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Why Being #1 May Not Be the Best Path to Profitability

Why Being #1 May Not Be the Best Path to Profitability

Alexander Edeling and Alexander Himme

best path profit

GE CEO Jack Welch’s 1983 pronouncement—“Be number one or number two in every market, and fix, sell, or close to get there”—quickly become a market mantra that persists today. However, it is not universally believed. While many CEOs still hold market share to be the most important indicator of corporate success, others disagree. In today’s digital marketplace, small companies can manufacture in low-cost areas and market and sell to a global audience, competing effectively with category leaders.

To examine the relationship between market share and financial profitability, we reviewed 89 studies published over 45 years to extract 863 data points involving the relationship between market share and firm profits. We considered multiple theories to explain the market share–performance relationship and created a framework to house these variables in three major groups: contextual characteristics, methodological characteristics, and publication-related characteristics. In addition to being plausible theoretically and practically, variables had to occur in at least 5% of all elasticity observations to qualify for inclusion. In our study sample, firms were categorized as manufacturing, service, or mixed product type and were analyzed against other variables including business type, market growth rate, market concentration, geography, recession period, and time trend.


Studies were selected for consideration if they included an econometric regression model; provided a relative financial performance variable, such as the accounting-based ROI, ROE, and ROS measures or financial market–based variables such as Tobin’s q or stock return; and measured absolute or relative market share.

Overall, we found that the market share–financial performance elasticity is not what it is cracked up to be. Specifically, if market share increases by 1%, financial firm performance increases by an average of only .13% (with 45% of elasticities between 0-100 and 18% of the findings being negative). To put this number in context, other research has found that the average elasticities for key marketing assets, such as customer relationships and brand, are .72% and .33%, respectively. In other words, this means that customer relationships deliver 6x the impact and brands nearly 3x the impact of market share gains alone.

We found 27 factors that might influence this elasticity, meaning the percentage change of performance given a 1% increase in market share. Market share has more of an impact on financial performance for manufactured goods than services firms (difference in elasticites of .07%) or mixed product types (.083%). This finding supports the argument that manufacturing leaders benefit from higher efficiency and market power.

B2C firms experienced stronger elasticities than firms that serve both consumers and businesses (.13%) and those that are only active in B2B (25%). This finding reflects the positive quality assessment (PQ) theory and could be explained by the fact that consumers have lower price sensitivity with a strong brand and/or that business buyers use more rational buying processes than consumers, such as using bidding processes and buying centers.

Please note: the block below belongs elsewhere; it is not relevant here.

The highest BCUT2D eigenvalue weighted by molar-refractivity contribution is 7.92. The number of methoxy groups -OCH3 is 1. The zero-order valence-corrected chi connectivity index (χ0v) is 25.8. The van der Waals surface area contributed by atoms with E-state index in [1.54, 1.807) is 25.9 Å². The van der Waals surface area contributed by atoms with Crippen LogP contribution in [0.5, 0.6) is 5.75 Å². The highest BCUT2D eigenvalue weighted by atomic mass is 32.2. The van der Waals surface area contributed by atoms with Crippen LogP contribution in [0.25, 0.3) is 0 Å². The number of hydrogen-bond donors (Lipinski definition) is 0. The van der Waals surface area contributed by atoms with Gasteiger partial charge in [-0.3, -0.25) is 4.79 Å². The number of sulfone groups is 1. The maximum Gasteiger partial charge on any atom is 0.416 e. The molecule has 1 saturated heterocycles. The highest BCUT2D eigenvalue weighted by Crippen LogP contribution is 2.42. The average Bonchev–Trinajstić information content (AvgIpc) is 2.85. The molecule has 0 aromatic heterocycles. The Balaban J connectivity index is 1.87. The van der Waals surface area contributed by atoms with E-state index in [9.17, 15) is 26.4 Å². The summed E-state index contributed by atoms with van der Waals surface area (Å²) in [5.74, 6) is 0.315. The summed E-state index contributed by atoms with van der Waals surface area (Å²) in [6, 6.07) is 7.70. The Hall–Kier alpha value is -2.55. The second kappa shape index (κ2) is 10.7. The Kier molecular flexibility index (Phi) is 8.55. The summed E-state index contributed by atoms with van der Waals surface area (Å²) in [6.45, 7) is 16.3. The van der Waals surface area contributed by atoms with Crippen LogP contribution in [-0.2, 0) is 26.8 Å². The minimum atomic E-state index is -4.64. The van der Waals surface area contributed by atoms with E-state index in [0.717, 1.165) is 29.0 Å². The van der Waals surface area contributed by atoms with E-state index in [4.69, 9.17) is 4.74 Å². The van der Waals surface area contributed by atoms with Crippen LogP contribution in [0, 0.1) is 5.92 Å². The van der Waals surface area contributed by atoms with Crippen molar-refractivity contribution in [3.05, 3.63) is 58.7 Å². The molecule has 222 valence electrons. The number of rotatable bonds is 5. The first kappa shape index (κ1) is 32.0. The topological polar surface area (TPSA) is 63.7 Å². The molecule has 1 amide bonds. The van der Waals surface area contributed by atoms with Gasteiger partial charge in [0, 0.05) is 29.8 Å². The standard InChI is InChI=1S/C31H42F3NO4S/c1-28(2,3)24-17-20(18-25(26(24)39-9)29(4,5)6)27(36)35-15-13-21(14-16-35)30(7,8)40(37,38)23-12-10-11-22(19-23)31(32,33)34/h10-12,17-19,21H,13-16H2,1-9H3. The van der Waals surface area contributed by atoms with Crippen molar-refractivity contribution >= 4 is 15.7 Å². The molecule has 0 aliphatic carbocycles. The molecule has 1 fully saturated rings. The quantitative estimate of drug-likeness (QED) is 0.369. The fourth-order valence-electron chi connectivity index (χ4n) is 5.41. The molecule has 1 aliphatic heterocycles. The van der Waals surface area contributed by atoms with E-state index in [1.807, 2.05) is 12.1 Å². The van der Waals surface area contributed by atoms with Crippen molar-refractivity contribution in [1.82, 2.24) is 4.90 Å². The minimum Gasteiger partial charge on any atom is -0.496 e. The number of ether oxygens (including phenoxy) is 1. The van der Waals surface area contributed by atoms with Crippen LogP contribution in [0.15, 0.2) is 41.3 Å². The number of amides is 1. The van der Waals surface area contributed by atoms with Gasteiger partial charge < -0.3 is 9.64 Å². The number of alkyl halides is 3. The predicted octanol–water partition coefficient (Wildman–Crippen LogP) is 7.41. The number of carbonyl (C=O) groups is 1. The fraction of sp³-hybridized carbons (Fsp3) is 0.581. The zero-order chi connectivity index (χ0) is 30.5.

We found an inverted U-shaped relationship between mean market share within an industry and performance, indicating that elasticities are lower for markets with many niche players or few large players. This may because niche players forsake exclusivity for more market share. and large-share firms price aggressively to discourage challengers.

Surprising findings included:

  • Market growth rate did not rank as a moderating variable, potentially because other variables such as recession, time, and region are controlled for in the study.
  • Elasticities in emerging markets (.15%) and Europe (.15%) were more pronounced than in other markets, including the United States. This may be because the United States is a highly mature, competitive market, and market share increases are only achievable at the expense of product losses.
  • The impact of recessions on elasticities depends on context. Large-share firms benefit from efficiency and market power mechanisms that provide a buffer during recessions. However, when B2B and B2C firms are considered together, the effect reverses, potentially because consumers may be willing to buy less costly goods and market-share leaders may be less flexible in responding to changing trends and threats.

In conclusion, while the market share–financial performance elasticity is positive, it is substantially lower than average elasticities for brand-related and customer-related marketing assets. Together, these results imply that marketing budgets should be allocated 61% to building customer-related assets, 28% to building brand-related assets, and 11% to increasing market share. If forced to make a trade-off, study results would suggest that marketing teams should focus on building marketing assets, not boosting market share. These slow and steady investments in expanding products, enhancing customer service, and building brand with a high-potential target customer base truly is the best path forward to grow and future-proof a business.

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Alexander Edeling and Alexander Himme (2018), “When Does Market Share Matter? New Empirical Generalizations from a Meta-Analysis of the Market-Share Performance Relationship,” Journal of Marketing, 82 (May), 1–24.

Go to the Journal of Marketing​​

Alexander Edeling is Associate Professor of Marketing, KU Leuven, Belgium.

Alexander Himme is Associate Professor of Management Accounting, Kühne Logistics University.